Carnival’s numbers are promising for the company and the cruise sector – but it isn’t all plain sailing, says our business and finance columnist
Perusing the second quarter results from cruise giant Carnival last week, I was struck by a simple truth. Mass market operators are struggling to edge up net margin by cutting capacity, yet the likes of Carnival seems to be able to up margins by increasing capacity.
This clever trick probably helps explain why the market attaches double-digit multiples to shares of Carnival and single-digit multiples to Thomas Cook (no more within the FTSE 100) and Tui.
If ever an investor wanted a definition of what consistutes, in the simplest sense, a ‘growth stock’, this is it: grow capacity and charge more.
But dig beneath the numbers and you’re also struck by another plus. Carnival has spent billions investing in new capex (ships to you and me) which will lead to huge increases in depreciation and open up more cost-cutting initiatives and bulk buying opportunities. That in turn will help squeeze costs even more.
That should all flow through into big bottom-line cash inflows paid out as dividends to shareholders in a few years hence.
Yet we shouldn’t get too dazzled by these dizzy long-term thoughts. Carnival isn’t making plain sailing out of the recovery, and arguably the cyclical rebound in sales at the big tour operators has been stronger. Carnival announced earnings per share of $0.32, only a little above company guidance of $0.26-$0.30. But net yield growth was positive at around 3% per annum – the first decent numbers since late 2008.
The other big news from these numbers was the strength of Carnival’s brands in Europe. According to vice chairman Howard Frank:
“Our European brands grew 13% while our North American brands grew 4%. … Our European brands experienced 1.2% lower local-currency ticket yields, which were in line with our expectation.
“Our European brand bookings during the last six-week period had held up extremely well, with significant improvement in booking volumes and solid improvement in year-over-year local currency pricing.
“This is yet another example of how the European consumer appears to be more resilient to geopolitical and economic events than is their American counterpart. … Currently pricing for Europe brands is slightly higher year-over-year, which is a very positive sign given the 8% capacity increase in our European fleet during the quarter.”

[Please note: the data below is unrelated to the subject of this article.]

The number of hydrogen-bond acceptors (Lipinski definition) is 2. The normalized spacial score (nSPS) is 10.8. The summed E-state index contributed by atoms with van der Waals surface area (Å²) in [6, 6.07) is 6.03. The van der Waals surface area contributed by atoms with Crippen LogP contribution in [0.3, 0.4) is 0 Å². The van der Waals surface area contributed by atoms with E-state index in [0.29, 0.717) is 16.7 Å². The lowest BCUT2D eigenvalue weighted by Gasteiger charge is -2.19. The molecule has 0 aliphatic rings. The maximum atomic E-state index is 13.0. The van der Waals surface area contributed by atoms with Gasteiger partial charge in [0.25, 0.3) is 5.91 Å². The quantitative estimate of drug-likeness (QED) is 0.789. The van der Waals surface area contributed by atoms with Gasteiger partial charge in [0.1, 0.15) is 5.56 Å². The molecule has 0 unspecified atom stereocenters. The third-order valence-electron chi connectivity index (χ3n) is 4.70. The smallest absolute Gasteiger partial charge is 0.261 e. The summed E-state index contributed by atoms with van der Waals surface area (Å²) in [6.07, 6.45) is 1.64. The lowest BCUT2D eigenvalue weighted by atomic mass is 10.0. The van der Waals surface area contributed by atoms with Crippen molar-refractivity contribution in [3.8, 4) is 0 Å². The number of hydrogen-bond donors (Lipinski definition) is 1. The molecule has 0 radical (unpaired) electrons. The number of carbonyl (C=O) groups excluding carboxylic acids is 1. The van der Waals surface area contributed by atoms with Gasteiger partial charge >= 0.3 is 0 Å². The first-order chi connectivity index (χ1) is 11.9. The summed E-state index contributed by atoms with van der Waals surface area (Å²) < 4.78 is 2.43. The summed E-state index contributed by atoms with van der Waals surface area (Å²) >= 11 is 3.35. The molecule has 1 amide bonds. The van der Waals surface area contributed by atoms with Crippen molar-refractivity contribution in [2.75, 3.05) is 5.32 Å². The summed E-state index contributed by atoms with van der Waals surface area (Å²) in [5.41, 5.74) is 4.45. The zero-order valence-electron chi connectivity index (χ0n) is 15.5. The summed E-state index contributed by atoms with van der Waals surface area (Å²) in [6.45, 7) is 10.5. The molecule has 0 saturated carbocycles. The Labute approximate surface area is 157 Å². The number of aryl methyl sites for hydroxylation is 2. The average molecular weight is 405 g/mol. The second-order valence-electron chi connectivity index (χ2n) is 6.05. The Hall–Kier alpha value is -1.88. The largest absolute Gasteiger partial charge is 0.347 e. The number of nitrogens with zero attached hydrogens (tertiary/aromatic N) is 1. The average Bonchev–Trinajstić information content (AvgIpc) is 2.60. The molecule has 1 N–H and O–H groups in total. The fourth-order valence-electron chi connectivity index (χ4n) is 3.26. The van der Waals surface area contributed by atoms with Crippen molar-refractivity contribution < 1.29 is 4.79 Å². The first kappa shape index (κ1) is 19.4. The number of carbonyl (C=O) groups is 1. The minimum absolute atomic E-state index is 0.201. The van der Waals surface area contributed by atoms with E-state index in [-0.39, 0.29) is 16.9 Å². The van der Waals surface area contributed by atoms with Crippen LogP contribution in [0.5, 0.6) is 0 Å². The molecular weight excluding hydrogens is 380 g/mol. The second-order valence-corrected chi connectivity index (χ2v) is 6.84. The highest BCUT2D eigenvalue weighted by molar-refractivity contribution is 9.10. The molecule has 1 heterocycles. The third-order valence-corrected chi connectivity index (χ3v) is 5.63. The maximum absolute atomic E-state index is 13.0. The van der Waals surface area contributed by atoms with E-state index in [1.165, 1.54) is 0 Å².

Crucially, the outlook in Europe is also very positive:
“Europe itinerary pricing on a local currency basis is nicely ahead of last year, with slightly better occupancy. Bookings continued to be strong for the fourth quarter, and we are forecasting that by the time the fourth quarter closes, Europe brand local currency pricing will be higher year-over-year, which is a very good result, considering that 10% plus capacity increase that we had during the quarter”.
So that’s yet more vindication of the idea that Europe is the great growth market for cruise-based holidays – expect yet more increases in capacity and new brand-based ideas.
But these Q2 numbers also contained one absolutely crucial bit of bad news: fuel prices. According to Frank, fuel prices this quarter were a staggering 64% higher than last year, “costing us $162 million or $0.20 per share”.
Think about that number for a moment. A large part of the entire earnings flow from operating a cruise line can be destroyed by a big increase in oil prices. Oil as a percentage of total costs in the quarter moved up from just 9.3% of the total mix to 16%, a massive move that opens up a number of questions.
The first is that fuel surcharges for the key North American market – directly levied on customers – must be fast approaching. Also bear in mind that any business that is so operationally geared to oil will eventually pay a heavy price on the global stockmarkets – investors like their growth stocks to have an organic business expansion model unencumbered by big external factors. The price for this volatility will be eventually be a lower share price as investors demand a margin of safety.
Last but by no means least, I’d suggest that if Carnival and its peers can’t pass all of that volatility on to customers, it must come up with a cunning plan to either reduce oil’s impact on the bottom line by increasing overall prices, engage in some massive and risky hedging or think about new technologies and energy sources.
I don’t subscribe to the idea that oil prices will continue to rocket as we approach peak oil, but I do think oil will continue to trade in a $50 to $110 range. If the big airline guys are seriously considering the idea of an all biofuel plane, surely we must be only years away from the first cruise ship powered entirely by biowaste.